Any person 18 years of age or older may enroll in adult classes. Persons 17 years of age may be eligible in certain circumstances. Permission to enroll must be obtained through the Adult Education Director before enrolling. High school diplomas are awarded to students who successfully complete the Adult Education requirements.
Students who are not able to work successfully in the high school setting, may want to consider the Cache Creek High School as an alternative. The student may graduate from Cache Creek High School, but must earn 200 credits. Credits earned before entering will count toward the 200 required. Likewise, any credits earned at Cache Creek High School will be transferable to the regular high schools.
The Woodland Joint Unified School District Independent Learning Center is an alternative educational program offered to students to meet graduation requirements and receive a diploma. Students will have a course of student work developed to meet their particular needs. Class meeting times and homework contracts will meet the requirements for graduation. This program is for students from the 9th grade on who are referred through the school counselor. 
College Planning Calendar - Senior Year
  • Look for Health/Shot Records. You will need them when you enroll at college.
  • Attend fall college nights
  • Visit with college representatives.
  • Do thorough college visits (2-3 day maximum).
  • Campus interviews.
  • Complete application requests.
  • Consider essay topics.
Students who are being recruited by NCAA Division I or II schools, or are planning to be walk-ons, need to register with the NCAA Clearinghouse as soon as possible in their senior year. Information is available in the Counseling Office.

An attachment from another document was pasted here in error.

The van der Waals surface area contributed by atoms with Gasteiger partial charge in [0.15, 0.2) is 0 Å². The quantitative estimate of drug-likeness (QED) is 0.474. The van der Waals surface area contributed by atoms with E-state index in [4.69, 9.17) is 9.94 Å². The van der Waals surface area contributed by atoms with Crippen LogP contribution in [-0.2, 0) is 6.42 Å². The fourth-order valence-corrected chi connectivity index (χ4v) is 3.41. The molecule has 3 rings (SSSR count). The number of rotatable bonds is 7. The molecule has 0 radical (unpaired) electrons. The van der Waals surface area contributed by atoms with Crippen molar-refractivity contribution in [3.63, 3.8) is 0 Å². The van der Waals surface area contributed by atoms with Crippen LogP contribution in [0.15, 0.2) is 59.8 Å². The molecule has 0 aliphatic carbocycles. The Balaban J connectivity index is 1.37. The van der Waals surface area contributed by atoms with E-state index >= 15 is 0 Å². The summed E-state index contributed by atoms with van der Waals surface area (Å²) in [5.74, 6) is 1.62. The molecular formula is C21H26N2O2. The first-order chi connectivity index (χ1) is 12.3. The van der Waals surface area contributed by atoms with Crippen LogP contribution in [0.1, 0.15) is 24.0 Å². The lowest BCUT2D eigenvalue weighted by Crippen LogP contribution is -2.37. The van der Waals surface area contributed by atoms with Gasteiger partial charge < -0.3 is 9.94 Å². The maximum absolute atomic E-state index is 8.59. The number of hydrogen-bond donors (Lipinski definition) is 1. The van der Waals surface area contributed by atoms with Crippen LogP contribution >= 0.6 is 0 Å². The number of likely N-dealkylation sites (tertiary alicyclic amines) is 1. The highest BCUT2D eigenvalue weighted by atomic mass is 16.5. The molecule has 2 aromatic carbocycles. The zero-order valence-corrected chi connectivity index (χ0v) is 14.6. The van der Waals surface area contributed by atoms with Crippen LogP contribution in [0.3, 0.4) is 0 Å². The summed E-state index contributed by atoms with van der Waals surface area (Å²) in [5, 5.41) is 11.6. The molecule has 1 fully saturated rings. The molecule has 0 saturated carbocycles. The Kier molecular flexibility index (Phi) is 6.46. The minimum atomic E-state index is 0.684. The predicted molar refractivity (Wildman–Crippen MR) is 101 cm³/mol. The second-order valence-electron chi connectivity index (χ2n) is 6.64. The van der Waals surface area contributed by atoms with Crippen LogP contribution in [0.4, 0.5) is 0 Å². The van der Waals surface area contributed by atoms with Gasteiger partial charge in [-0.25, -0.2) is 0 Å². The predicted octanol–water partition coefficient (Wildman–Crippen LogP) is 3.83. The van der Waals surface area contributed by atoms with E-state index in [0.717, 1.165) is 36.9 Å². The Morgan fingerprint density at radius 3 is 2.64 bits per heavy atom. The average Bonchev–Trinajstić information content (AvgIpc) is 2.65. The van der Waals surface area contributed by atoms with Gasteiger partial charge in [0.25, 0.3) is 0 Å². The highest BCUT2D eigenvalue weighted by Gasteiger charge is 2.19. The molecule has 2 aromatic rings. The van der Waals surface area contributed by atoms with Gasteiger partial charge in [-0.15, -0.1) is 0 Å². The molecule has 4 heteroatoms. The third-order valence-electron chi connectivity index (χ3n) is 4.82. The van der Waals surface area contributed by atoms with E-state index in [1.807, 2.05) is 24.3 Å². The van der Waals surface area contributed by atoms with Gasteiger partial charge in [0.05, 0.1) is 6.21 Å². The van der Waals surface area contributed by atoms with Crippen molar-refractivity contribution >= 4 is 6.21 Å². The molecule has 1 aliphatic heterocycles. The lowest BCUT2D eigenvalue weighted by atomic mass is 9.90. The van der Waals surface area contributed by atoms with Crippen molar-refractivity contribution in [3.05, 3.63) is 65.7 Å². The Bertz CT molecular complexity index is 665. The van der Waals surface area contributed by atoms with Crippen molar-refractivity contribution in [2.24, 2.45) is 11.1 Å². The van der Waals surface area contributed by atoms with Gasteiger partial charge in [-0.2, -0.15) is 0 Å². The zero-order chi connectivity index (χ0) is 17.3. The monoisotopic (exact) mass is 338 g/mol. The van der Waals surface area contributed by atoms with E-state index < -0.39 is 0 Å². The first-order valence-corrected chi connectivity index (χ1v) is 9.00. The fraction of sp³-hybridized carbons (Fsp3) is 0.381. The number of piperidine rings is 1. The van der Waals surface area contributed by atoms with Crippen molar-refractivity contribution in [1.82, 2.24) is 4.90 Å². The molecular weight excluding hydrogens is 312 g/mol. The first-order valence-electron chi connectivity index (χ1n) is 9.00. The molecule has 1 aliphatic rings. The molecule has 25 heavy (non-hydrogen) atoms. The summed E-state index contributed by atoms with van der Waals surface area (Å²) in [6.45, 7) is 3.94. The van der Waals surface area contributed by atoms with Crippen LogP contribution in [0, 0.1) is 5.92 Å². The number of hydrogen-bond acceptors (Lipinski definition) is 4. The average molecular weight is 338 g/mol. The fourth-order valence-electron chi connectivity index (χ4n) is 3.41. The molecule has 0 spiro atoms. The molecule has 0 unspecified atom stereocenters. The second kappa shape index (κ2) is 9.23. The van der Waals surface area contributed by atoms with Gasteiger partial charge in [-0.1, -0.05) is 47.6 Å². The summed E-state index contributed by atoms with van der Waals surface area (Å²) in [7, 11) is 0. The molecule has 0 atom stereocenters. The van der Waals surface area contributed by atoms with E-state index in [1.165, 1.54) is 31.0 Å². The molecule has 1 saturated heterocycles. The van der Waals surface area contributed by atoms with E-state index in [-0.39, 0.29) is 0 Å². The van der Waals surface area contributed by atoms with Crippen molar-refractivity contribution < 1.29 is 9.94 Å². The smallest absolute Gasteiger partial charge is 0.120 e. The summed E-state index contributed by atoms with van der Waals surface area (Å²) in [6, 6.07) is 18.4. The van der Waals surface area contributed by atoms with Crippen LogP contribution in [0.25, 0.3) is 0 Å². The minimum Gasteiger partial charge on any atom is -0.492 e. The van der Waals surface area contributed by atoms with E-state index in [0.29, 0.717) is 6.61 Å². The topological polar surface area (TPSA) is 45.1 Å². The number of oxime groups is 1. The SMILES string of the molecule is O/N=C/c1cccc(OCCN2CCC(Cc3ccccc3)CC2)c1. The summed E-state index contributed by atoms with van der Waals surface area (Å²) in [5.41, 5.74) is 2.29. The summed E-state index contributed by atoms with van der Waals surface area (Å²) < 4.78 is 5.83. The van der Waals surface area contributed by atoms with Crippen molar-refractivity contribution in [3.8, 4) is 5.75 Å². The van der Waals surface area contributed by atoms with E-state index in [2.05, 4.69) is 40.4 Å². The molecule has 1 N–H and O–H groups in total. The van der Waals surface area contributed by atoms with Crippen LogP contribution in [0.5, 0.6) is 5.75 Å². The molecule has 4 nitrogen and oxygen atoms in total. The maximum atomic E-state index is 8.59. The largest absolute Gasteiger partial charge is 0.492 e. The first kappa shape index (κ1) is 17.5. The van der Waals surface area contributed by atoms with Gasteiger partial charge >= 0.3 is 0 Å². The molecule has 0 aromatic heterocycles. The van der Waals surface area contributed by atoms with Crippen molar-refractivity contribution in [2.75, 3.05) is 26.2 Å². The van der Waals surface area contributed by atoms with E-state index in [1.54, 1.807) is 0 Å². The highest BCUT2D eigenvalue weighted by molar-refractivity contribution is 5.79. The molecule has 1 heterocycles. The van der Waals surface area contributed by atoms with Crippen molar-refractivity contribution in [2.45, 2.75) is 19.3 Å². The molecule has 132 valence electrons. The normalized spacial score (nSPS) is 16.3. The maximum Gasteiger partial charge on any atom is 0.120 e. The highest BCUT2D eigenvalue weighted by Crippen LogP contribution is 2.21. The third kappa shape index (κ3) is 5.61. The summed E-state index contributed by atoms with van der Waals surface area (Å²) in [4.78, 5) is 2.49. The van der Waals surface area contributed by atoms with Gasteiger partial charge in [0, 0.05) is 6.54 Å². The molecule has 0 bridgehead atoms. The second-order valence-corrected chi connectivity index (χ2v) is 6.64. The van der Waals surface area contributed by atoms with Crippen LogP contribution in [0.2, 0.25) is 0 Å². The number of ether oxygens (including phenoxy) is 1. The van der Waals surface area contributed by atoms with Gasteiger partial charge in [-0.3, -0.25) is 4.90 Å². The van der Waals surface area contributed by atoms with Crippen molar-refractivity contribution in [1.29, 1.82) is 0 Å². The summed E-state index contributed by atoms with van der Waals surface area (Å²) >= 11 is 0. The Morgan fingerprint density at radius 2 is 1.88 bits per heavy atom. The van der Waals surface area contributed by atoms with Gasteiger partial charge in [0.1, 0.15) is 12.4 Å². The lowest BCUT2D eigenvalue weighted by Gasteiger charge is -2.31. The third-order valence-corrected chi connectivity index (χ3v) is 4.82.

October 1- CSU Application Filing Period Begins
  •  October SAT I/ACT Tests for private and out of state colleges.
  • Complete FAFSA financial aid application
  • Begin to apply for scholarships.
  • November SAT I and II/ACT Tests for private and out of state colleges.
  • " Review Transcript with Counselor by Thanksgiving " 
  • Attend campus open houses.
  • Do final list of college applications:
    • review worksheets;
    • review selectivity;
    • consult parents;
  • Consult counselor. November SAT I and II/ACT Tests
November 1- December 1
  • Final college visits before semester ends.
  • November 1st- UC Application Filing Period Begins
  • November 30th- UC/CSU Application Deadline

  • Give recommendation forms to teachers and others Start finalizing community service volunteer hours (40)
  • End of campus visit program.
  • Local college receptions for applicants.
  • Alumni contact with applicants.
  • Request housing forms and send deposits  

  • December SATI and II /ACT Tests.
January 1-Feb. 1

  •  Deadlines for many private college applications
  • Colleges review applications
Mid-year Grade Report to colleges

  • Notification of Decisions on college applications
  • End of Feb- Local Scholarship Application Due.
  • March 2- FAFSA deadline 
  • March 2 Calgrant deadline
 March 15-April 15
  • May 1 Common Response Date Acceptance of admission; withdraw other applications and write thank you note.

Finalize plans for housing, financial aid, and scholarships.
  • Wait List Decision
  • Visit Colleges offering admission - Final Choice
  • June 14: Official Transcript Request deadline. 
  • May AP Tests

Mid July: Deadline for official Final transcripts to be received at UC admission offices for admitted students